A Note From Our Founders: Why We're Starting the First-Ever National Mental Health Break
May 15, 2019
As we celebrate our three-year anniversary as a company and building a community of 4 million members across the globe—we can’t help but think about our firsts.
The first time we met. The first time we talked about starting a side-hustle together to help people treat themselves better. The first time we hired someone who hadn’t known us. The first time we signed a lease for an office.
One of the firsts that will stick with us more than any other: The first time we realized that we weren’t capable of giving it our all, 7 days a week, working 14 hours a day.
When you first start building a company, all you want to do is sprint. You want to run towards all the problems head-on, as fast as you possibly can; you want to prove the doubters wrong and show your resilience, grit, and work ethic.
A quick Google Search for “advice for entrepreneurs” can offer some context for the environment we found ourselves in. From “sleep when you’re dead” to “never show weakness to your team”—the message coming at us from the world of entrepreneurship was loud and clear: We had to choose between our health and our company.
So for a while, we did.
We grinded. We didn’t sleep. We reheated frozen sausages for lunch every day. We stopped getting time with the people that mattered to us.
And (spoiler alert) we completely burned out.
About six months in, we knew that this health vs. company ultimatum wasn’t working for us—it was causing a decline in focus, a rise in typos, and actually making us less productive. Not to mention: Causing a major spike in our stress and anxiety levels.
In that moment, we implemented Self-Care Saturdays for ourselves, where we vowed to be completely offline for at least one day a week. And as we’ve grown the Shine team over the past three years, we’ve worked to build a company where employees don’t feel like they have to choose between feeling healthy and being ambitious.
At Shine, we have a core value called Go Big and Go Home—which means when we come to work, we show up and we get stuff done. And then: We go home. We rest. We recharge. We get off Slack and spend time with something or someone that brings us joy and relief.
While this shouldn’t be a novel concept, we heard from our community that they weren’t having these same conversations in their offices.
In fact, when surveyed, 95% of our community said a mental health day would help them be more productive at work. But only 28% of people said they feel comfortable asking for a mental health day.
That’s a 67% difference of people who know they would benefit from a mental health day, but don’t feel like they can take one.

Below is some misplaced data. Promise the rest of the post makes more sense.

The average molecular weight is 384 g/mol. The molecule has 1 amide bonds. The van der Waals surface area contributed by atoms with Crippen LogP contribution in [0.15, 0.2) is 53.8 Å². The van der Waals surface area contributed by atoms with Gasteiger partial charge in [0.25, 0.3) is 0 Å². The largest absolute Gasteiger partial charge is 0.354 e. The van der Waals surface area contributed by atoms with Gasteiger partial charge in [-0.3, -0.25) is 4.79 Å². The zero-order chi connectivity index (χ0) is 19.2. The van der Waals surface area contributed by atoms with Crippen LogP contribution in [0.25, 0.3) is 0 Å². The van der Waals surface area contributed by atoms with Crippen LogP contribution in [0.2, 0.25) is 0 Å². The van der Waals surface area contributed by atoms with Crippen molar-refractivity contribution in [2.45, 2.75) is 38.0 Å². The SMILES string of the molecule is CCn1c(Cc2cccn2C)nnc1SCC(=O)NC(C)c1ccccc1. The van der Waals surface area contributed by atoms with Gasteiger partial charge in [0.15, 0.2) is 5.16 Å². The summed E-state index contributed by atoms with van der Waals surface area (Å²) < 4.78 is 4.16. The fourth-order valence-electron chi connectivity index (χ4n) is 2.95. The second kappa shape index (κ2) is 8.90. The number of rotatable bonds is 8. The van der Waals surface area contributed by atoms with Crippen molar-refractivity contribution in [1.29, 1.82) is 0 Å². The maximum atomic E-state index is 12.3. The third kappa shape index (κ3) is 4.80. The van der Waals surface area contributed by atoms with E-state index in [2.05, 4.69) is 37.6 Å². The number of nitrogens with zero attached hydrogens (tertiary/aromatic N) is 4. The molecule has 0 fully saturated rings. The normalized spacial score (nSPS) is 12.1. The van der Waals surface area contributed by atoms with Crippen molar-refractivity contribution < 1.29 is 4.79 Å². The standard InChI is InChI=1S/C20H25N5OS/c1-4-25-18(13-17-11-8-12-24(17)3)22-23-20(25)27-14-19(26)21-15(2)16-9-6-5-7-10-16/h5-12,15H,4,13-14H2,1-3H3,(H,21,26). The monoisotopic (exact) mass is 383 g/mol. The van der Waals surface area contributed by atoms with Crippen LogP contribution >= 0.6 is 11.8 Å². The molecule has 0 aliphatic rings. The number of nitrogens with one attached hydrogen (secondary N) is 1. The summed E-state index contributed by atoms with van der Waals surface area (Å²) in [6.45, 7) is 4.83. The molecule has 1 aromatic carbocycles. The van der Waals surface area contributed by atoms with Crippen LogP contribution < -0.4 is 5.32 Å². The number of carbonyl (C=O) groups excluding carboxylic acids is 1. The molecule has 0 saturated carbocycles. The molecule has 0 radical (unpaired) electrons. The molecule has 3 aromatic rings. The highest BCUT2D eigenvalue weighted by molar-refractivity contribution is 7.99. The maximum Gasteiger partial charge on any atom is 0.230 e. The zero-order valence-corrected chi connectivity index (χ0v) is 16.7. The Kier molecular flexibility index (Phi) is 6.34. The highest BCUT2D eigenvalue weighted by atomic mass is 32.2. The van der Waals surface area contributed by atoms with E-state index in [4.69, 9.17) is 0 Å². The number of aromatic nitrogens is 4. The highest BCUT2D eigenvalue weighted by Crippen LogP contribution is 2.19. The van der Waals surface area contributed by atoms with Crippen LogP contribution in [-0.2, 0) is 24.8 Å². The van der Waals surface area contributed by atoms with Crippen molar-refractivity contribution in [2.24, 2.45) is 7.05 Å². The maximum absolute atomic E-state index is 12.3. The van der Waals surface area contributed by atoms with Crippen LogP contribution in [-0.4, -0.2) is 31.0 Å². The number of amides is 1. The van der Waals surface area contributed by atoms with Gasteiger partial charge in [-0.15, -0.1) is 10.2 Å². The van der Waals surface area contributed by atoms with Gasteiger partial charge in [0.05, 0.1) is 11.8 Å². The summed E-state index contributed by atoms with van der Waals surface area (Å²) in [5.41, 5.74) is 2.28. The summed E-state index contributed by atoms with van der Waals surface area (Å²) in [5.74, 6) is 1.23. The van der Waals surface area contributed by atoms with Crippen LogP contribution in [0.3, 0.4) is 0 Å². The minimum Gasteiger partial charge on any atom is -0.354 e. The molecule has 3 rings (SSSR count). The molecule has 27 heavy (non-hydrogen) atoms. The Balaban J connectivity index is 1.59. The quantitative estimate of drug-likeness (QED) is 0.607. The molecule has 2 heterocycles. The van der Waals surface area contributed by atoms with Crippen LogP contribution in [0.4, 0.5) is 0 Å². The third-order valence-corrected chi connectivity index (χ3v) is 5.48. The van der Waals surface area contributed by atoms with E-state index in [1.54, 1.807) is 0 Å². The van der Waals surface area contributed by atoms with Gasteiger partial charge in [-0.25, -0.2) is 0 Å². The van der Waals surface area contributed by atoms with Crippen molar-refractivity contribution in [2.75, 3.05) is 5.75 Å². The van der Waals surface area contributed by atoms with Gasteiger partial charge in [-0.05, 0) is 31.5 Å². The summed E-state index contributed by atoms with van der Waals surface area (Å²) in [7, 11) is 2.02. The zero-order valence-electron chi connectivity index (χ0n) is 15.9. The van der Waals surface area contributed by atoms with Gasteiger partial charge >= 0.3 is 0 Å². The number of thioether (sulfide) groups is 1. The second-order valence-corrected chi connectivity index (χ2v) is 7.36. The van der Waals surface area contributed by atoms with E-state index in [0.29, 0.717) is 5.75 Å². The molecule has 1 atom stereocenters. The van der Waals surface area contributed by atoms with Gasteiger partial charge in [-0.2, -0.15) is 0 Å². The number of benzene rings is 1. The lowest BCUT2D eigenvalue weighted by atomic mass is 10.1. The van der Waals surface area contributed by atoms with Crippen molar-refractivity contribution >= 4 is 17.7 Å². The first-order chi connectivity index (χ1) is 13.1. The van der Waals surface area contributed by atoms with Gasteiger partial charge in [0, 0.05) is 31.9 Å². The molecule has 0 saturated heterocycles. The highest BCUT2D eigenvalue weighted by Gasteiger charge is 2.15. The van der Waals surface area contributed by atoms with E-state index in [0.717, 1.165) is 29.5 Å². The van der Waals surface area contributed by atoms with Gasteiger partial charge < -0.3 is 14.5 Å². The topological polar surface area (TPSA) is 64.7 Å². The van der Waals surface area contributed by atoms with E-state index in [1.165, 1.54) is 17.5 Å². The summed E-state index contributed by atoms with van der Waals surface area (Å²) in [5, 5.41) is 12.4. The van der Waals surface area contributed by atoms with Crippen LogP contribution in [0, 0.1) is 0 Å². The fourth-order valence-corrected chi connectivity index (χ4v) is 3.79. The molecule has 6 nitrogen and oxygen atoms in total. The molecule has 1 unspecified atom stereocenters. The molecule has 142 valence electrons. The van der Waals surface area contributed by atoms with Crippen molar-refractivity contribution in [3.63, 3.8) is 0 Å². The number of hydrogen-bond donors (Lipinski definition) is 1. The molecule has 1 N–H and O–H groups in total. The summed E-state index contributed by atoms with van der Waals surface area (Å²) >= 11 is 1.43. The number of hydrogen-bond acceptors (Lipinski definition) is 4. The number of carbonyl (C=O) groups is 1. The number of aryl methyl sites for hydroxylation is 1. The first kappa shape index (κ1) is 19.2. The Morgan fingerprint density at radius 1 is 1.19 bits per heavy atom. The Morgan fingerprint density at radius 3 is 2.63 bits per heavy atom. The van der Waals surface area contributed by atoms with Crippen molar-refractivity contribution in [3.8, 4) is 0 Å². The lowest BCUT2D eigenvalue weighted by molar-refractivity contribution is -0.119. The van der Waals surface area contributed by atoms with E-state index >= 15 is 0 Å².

And we know this a nationwide problem: 1 in 5 adults will experience a mental illness in a given year. If you’re one of those 46.6 million people and also employed—we know that often means meticulously counting sick days in order to take care of yourself and carrying the constant fear of being seen as “weak” or “lazy” when you need some mental space.
The good news: We can change this—and the solution is simple. It starts at the top.
In the same survey, our members said the number one thing that would help them prioritize their mental health at work is support from company leadership. It was a clear call to action for employers, and one that inspired us to create a nationwide event.
Today, we’re proud to start the first-ever National Mental Health Break.
Over 64 companies across the country, including Lyft, Dropbox, Rent the Runway, Giphy, Thinx, Justworks, IBM Watson, and more, have all pledged to encourage their employees to take a break at 3 p.m. today—whether that means heading out early for the rest of the day or stepping away from the pressures of work for 15 minutes.
By standing up for their employees’ mental wellbeing, these companies are not only creating more psychologically safe workplaces, but also a competitive advantage.
Research from the American Institute of Stress showed that “job stress costs U.S. industry more than $300 billion a year in absenteeism, turnover, diminished productivity, and medical, legal and insurance costs.”
It’s time to stop celebrating a culture of burnout, one that we know affects women, people of color, and other marginalized groups disproportionately. A workplace that ignores the existence of stress, anxiety, depression, and other mental health issues—as well as the intersectional nuances—only sets itself up to exacerbate those issues.
It’s time to reframe the path to success: Let’s focus on creating workplace cultures that encourage people to go big and go home. Because if we don’t work, nothing will.
Head here to learn how Shine can help your team's wellbeing.
If you’re struggling with your mental health, know that seeking help is a strength—not a weakness. If you or someone you care about needs help, text 741741 to talk with a crisis counselor at Crisis Text Line—it's free, confidential, and available at all hours.
Read next: Your Complete Guide to Mental Health Days
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